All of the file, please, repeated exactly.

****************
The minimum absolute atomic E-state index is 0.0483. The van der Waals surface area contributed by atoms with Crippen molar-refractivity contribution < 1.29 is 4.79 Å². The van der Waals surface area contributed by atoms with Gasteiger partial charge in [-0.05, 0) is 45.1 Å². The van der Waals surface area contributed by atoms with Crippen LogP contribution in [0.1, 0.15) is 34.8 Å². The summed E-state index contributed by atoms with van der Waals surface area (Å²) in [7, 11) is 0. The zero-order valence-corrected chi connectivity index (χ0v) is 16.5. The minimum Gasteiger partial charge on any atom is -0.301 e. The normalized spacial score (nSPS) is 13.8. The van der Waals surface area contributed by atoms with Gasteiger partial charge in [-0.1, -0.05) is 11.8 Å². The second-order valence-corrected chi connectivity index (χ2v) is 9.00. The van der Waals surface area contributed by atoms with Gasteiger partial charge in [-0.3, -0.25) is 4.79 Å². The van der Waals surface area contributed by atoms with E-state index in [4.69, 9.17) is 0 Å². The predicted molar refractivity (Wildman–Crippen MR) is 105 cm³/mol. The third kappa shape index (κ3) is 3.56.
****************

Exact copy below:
The minimum absolute atomic E-state index is 0.0483. The van der Waals surface area contributed by atoms with Crippen molar-refractivity contribution < 1.29 is 4.79 Å². The van der Waals surface area contributed by atoms with Gasteiger partial charge in [-0.05, 0) is 45.1 Å². The van der Waals surface area contributed by atoms with Crippen LogP contribution in [0.1, 0.15) is 34.8 Å². The summed E-state index contributed by atoms with van der Waals surface area (Å²) in [7, 11) is 0. The zero-order valence-corrected chi connectivity index (χ0v) is 16.5. The minimum Gasteiger partial charge on any atom is -0.301 e. The normalized spacial score (nSPS) is 13.8. The van der Waals surface area contributed by atoms with Gasteiger partial charge in [-0.1, -0.05) is 11.8 Å². The second-order valence-corrected chi connectivity index (χ2v) is 9.00. The van der Waals surface area contributed by atoms with Gasteiger partial charge in [-0.3, -0.25) is 4.79 Å². The van der Waals surface area contributed by atoms with E-state index in [4.69, 9.17) is 0 Å². The predicted molar refractivity (Wildman–Crippen MR) is 105 cm³/mol. The third kappa shape index (κ3) is 3.56.